Looking Forward: Together

Making real and sustainable change is a team effort. That’s why the Hartford Foundation has been firmly committed for more than three decades to partnerships that advance our mission to improve the health of older adults.

Successful collaborations embrace risk (and even the prospect of failure)—relying on a shifting amalgam of contributions from a diverse array of organizations, institutions, and government agencies. In this report, we have shared the stories of numerous partnerships that demonstrate how harnessing the creativity, knowledge, experience, and support of forward-thinking government agencies, foundations, organizations, institutions, and entrepreneurial individuals results in accomplishments far greater than we could hope to attain with our own limited resources. And we have seen how certain bedrock principles—shared vision, shared commitment, mutual trust, clear and frequent communication, and measurable results—are woven throughout these successful partnerships.

Fact: The number of beneficiaries enrolled in both the Medicare and Medicaid programs is expected to increase from the current 9 million to 11 million by 2020.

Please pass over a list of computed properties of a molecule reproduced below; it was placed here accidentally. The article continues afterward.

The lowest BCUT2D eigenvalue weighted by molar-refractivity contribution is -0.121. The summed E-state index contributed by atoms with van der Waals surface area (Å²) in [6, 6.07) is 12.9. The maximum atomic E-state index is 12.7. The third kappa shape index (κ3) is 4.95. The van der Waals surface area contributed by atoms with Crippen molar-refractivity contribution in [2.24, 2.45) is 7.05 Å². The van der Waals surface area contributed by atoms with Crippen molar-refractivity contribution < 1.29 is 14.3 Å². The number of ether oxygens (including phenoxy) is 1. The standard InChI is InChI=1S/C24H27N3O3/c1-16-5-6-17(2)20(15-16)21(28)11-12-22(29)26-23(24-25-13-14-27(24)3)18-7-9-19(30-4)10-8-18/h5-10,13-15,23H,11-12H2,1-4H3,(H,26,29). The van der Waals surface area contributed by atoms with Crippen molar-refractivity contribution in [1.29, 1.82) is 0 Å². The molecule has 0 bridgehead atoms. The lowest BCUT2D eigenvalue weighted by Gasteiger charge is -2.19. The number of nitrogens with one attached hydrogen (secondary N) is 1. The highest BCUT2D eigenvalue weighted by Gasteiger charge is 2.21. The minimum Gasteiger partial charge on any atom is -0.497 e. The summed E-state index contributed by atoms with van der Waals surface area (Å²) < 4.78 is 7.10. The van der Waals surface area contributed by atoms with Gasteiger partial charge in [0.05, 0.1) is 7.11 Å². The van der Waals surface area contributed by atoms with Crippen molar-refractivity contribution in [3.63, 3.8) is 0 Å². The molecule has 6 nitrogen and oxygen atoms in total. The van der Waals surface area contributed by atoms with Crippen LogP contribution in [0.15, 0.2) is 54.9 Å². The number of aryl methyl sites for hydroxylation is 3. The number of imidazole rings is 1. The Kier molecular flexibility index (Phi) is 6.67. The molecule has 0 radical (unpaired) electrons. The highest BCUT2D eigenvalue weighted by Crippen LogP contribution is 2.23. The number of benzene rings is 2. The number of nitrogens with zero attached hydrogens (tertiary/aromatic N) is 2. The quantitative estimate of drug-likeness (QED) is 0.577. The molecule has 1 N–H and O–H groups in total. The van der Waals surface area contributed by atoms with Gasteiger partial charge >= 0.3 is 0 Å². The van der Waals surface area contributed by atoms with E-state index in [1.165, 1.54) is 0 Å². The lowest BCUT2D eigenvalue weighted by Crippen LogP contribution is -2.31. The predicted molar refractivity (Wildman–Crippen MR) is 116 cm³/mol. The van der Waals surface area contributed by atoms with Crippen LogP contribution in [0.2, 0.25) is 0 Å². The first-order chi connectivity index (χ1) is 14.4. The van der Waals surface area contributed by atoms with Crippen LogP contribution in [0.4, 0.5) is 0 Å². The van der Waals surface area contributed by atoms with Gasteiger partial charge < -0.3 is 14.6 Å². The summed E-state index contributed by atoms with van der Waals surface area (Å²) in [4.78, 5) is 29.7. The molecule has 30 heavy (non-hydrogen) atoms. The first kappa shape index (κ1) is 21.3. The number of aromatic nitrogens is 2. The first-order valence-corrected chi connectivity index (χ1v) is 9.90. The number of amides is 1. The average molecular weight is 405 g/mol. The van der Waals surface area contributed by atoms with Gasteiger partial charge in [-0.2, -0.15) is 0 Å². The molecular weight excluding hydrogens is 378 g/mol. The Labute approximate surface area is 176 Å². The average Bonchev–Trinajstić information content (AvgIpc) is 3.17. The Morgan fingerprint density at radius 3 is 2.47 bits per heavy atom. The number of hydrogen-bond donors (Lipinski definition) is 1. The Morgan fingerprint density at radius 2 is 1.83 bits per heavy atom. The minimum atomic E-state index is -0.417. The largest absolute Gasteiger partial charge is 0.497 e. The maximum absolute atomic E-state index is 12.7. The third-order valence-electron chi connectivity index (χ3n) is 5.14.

The role the Foundation has played—first in supporting biomedical research and, for the past 30 years, aging and health—has not only led to groundbreaking research and interventions, but helped facilitate the federal government’s move to invest more in these critical areas. The result is that the federal government has become an extremely important partner in the Foundation’s work, with agencies as varied as the National Institute on Aging, Department of Veterans Affairs, Administration for Community Living, and the Corporation for National and Community Service all playing key roles. In the private sector, we continue to seek new philanthropic partners, and we rely on and appreciate the generosity and insights this growing number of funders brings to our common work.

As we shift to the “downstream” model of grantmaking detailed in our strategic plan, partnerships will continue to be central to our efforts to put geriatrics expertise to work in health care delivery and practice change. We will actively seek out new partners in areas ranging from health systems to workforce. Some will share our commitment to aging and health, while others will share common ground on a specific project or program.

We will continue to be guided by the principles that have guided us for decades, following our founder’s enduring advice to “carve from the whole vast spectrum of human needs one small band that the heart and mind together tell you is the area in which you can make your best contribution”—working to improve the health of older Americans.

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